Home > Uncategorized > Real Estate Law Update: “Lost Note” and Tenant Waiving a Trial By Jury

Real Estate Law Update: “Lost Note” and Tenant Waiving a Trial By Jury

A few Real Estate Bills made some progress last week in the Michigan Legislature.

 

 

 

I. House Bill 4640, et al.  “the Lost Mortgage”

This Bill was introduced in April 2013 and has gone through amendments and substitutions. On Thursday October 2nd Substitute Number 2 passed the Senate 103 – 4 . You can see the entire legislative history of the Bill here

 

What does the Bill do?

 

The Report that came out of the committee on banking and financial institutions summarized the bill’s (and its companion bill) effect as follows

  • It would provide for the recording and use of affidavits affecting real property to allow an unrecorded mortgage to be recorded.

Why is it necessary?

The State Bar of Michigan’s Real Property Section issued a position statement that clarifies the need for this bill.

Essentially, this Bill is necessary to deal with a Court Decision, In re Neal, 406 BR 288 (2009), which held

“Under Michigan law, affidavit of lost mortgage filed by mortgagee did not itself convey interest in property, and thus could not be recorded to establish mortgage or to perfect mortgage. M.C.L.A. § 565.201(1)(a).”

Therefore, as the Real Property Law puts it:

Only an original instrument can be recorded, the affidavit and copy of the lost mortgage at issue could neither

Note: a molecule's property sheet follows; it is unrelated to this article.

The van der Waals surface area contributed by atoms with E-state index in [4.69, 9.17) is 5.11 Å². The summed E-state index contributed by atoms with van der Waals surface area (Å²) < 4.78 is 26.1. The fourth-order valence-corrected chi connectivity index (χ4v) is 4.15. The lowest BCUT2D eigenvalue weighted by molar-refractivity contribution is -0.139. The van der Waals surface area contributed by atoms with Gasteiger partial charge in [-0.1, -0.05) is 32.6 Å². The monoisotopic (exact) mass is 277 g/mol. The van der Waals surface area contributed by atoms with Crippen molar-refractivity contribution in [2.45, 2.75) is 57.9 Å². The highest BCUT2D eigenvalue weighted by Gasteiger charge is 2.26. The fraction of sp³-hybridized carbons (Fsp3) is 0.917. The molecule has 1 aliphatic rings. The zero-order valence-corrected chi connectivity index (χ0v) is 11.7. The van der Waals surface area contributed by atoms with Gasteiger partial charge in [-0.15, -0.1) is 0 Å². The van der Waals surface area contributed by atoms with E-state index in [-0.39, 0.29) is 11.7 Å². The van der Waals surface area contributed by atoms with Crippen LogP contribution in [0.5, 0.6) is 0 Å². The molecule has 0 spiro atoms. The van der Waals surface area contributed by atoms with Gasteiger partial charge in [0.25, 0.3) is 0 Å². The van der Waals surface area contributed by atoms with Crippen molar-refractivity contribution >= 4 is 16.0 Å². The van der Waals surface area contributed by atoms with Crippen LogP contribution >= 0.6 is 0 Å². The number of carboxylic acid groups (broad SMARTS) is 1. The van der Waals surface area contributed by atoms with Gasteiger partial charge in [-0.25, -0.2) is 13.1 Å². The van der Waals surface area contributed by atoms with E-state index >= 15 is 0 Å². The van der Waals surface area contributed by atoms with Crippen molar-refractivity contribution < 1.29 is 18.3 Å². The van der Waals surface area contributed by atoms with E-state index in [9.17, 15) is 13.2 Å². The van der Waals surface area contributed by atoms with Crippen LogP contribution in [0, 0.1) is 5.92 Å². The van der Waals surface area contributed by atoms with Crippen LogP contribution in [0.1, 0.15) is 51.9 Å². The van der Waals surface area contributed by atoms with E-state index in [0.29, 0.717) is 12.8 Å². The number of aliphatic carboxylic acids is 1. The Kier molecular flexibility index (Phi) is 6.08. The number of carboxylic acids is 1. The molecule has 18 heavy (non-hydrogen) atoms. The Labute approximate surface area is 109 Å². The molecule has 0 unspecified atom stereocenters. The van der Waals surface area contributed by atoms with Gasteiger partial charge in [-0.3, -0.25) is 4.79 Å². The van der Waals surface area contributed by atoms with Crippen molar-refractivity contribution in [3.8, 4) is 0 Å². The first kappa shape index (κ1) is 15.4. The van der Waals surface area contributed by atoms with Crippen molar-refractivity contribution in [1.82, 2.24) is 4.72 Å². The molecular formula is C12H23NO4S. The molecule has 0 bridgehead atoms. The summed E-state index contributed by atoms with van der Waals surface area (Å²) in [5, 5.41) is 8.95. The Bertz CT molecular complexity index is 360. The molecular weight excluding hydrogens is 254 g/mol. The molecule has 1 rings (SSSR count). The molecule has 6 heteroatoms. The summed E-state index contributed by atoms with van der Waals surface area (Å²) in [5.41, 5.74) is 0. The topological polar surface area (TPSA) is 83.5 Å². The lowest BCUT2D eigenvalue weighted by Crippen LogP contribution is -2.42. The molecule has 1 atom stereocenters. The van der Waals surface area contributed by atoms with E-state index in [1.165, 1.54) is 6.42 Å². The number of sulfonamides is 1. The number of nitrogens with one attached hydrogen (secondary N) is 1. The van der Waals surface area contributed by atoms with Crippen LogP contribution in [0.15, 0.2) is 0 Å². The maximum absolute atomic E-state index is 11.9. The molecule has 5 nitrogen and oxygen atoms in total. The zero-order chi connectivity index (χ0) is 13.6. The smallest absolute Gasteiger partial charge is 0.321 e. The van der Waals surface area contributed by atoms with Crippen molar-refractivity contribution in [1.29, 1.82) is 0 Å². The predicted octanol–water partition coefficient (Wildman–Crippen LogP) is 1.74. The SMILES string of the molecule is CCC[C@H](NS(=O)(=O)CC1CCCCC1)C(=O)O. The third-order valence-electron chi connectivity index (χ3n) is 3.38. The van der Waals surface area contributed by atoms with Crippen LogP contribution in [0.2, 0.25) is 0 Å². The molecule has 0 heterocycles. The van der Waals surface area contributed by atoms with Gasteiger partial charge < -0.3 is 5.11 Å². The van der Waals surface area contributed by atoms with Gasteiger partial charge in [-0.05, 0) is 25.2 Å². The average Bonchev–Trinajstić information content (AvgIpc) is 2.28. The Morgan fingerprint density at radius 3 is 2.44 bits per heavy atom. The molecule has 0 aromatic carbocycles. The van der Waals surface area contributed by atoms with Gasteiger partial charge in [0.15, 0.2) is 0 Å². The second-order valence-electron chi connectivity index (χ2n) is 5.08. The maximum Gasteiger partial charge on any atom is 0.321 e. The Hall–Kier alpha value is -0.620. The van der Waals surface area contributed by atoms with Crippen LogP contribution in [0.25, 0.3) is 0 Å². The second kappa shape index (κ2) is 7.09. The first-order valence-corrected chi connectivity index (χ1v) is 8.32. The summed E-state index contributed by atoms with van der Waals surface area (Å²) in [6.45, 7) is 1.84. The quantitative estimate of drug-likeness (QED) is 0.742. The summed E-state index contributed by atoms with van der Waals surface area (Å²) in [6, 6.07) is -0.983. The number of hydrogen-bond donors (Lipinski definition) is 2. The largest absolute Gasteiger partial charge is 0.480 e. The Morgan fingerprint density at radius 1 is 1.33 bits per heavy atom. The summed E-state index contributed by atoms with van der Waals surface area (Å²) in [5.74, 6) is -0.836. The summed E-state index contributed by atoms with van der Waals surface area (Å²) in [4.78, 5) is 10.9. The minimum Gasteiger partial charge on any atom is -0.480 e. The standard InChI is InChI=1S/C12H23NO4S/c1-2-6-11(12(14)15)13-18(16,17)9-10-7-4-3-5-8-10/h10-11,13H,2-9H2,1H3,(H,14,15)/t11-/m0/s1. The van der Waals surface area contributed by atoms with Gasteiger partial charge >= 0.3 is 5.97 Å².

perfect any security interest nor count as notice of any interest. The type of affidavit at issue has long been used in
real estate practice. 

 

Banks, if you assigned the mortgage and note to 10 different other banks, and you lost the original, oops… you might have trouble proving you have a perfected security interest. Not any longer, under HB 4640.

 

II. House Bill 5869 – Truth in Renting Act – Lease Can Include Language That Will Waive a Jury

The Bill applies to the Truth in Renting Act, which holds void certain provisions if they are included in a residential lease. You can see the text of the bill here Basically, residential tenants have certain rights, that they should not be allowed to waive, like a Landlord’s duty to mitigate their damages, for instance.

 

The Bill was introduced on Wednesday October 1 and referred to the Judiciary Committee

 

What does the Bill do?

It would provide that a residential lease cannot waive a tenant’s right to notice of legal proceedings (e.g. – summons, complaint, notice to quit tenancy) – but the lease specifically allows a landlord to include language in a lease that would waive a tenant’s right to demand a jury trial.

 

Why is it necessary?

I haven’t reviewed any policy explanations, but my own observations, providing a landlord and tenant with the opportunity to waive a trial by jury would provide for judicial economy. It is easier to schedule a bench trial, as opposed to creating a jury pool to select from, and then panel a jury to decide whether or not rent is owed (when likely, the case will get resolved short of trial regardless).

 

Most tenants when they appear on their own behalf at eviction hearings will request a judge, if they request a jury, they are required to pay the jury filing fee, which often times they don’t have (otherwise they would likely be paying their late rent).

 

 

Questions? Comments?

email: Jeshua@dwlawpc.com

http://www.dwlawpc.com

 

 

 

 

 

 

 

 

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